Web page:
World Climate Summit: Four ways to fight back the 'trillionth tonne carbon'

World Climate Summit is just about coming to an end now, but I'm glad to say it isn't going out with a limp. One of the final talks of the event was titled 'What are the big ideas on climate change to avoid the trillionth tonne carbon?' and it was every bit as intense as it sounds.

Moderated by BBC World News presenter Nik Gowing, the lightning-fast session confronted several of the so-called 'big ideas' hoping to transform the environmental landscape.

First up was Georgia Callahan, the general manager of Environment and Climate Change at Chevron, speaking to promote carbon capture and storage (CCS). According to Callahan, CCS is not the be all and end all of solving climate change, but the technology has the potential to stop the 'trillionth tonne'. She believes it is crucial that people understand CCS better than they do today, and has set 2020 as a guideline for spreading the word significantly.

Next to take centre-stage was Patrik Isaksson, the vice president of Environmental Affairs at Svenska Cellulosa AB. He believes that the future of the environment lies in our treatment of the world's forests. According to Isaksson, Swedes plant two trees to replace every tree is cuts down, and forests in the country are now growing at a rate of one per cent per annum. He doesn't expect the rest of the world to embrace Sweden's mindset, but to follow in these footsteps would, in his opinion, be a major jump forward, or as he put it, "If everyone did it like Sweden, the world's biggest problem would be solved."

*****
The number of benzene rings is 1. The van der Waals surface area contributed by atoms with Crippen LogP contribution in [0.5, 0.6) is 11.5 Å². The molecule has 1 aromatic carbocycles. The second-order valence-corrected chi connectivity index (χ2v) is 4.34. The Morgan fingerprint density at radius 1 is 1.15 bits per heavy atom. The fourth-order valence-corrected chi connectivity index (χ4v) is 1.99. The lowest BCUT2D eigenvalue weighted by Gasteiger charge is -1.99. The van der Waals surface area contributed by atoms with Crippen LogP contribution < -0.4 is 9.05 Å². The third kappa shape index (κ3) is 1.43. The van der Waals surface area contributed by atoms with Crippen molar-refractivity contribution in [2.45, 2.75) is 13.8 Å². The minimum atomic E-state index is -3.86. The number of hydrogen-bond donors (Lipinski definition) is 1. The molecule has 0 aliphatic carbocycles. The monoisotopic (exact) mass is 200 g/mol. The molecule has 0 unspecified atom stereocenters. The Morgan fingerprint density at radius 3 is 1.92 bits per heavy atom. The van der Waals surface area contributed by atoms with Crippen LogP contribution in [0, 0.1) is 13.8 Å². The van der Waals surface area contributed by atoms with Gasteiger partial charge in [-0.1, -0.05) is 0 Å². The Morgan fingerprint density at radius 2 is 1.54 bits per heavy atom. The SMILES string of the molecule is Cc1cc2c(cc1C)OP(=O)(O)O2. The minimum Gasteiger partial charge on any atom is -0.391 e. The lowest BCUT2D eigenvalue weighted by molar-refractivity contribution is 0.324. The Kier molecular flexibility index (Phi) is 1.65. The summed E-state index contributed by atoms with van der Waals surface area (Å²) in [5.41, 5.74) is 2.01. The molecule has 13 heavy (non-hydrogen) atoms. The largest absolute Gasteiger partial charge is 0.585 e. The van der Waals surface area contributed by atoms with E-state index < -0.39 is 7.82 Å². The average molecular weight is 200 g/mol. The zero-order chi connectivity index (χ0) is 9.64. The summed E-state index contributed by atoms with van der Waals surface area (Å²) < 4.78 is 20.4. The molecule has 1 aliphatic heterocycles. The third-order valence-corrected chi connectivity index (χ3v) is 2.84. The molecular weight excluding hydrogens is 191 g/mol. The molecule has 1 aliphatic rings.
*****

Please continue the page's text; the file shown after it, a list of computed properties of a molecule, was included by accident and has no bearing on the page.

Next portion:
Then came Jens Dinkel, the vice president of Sustainability at Siemens. His method – electrifying cities towards zero emissions – would see cities targeted as vital, must-change areas. According to Dinkel, urban spots are responsible for generating 70 per cent of the world's carbon emissions and his aim is for at least 20 cities to adopt 'zero emission' policies by 2020, switching over to all-electric sources in the process. He understands that this would be highly problematic to implement, since huge amounts of money and work would have to go into a city-wide overhaul, but the outcomes and payback could also prove huge.

Mandy Rhambaros, the Climate Change and Sustainability manager at Eskom Holdings, also had some interesting ideas. In her opinion, 'low carbon electrification of remote locations' is the best way forward. As part of this idea, she would campaign to take electricity to unconnected regions, for example in parts of Africa. As well as bringing people out of poverty, this solution has the potential to create a carbon-neutral community.

Unfortunately for us, strict time restraints and rumbling stomachs cut the debate there, so we didn't have the opportunity to delve deeper into the ideas or indeed pick holes in any of the offerings. Thus ends World Climate Summit and, from entrepreneurs to the launch of Active2020 and innovation to public-private partnerships, we've seen a lot here in Warsaw.

Follow the links above for everything that went down in Poland.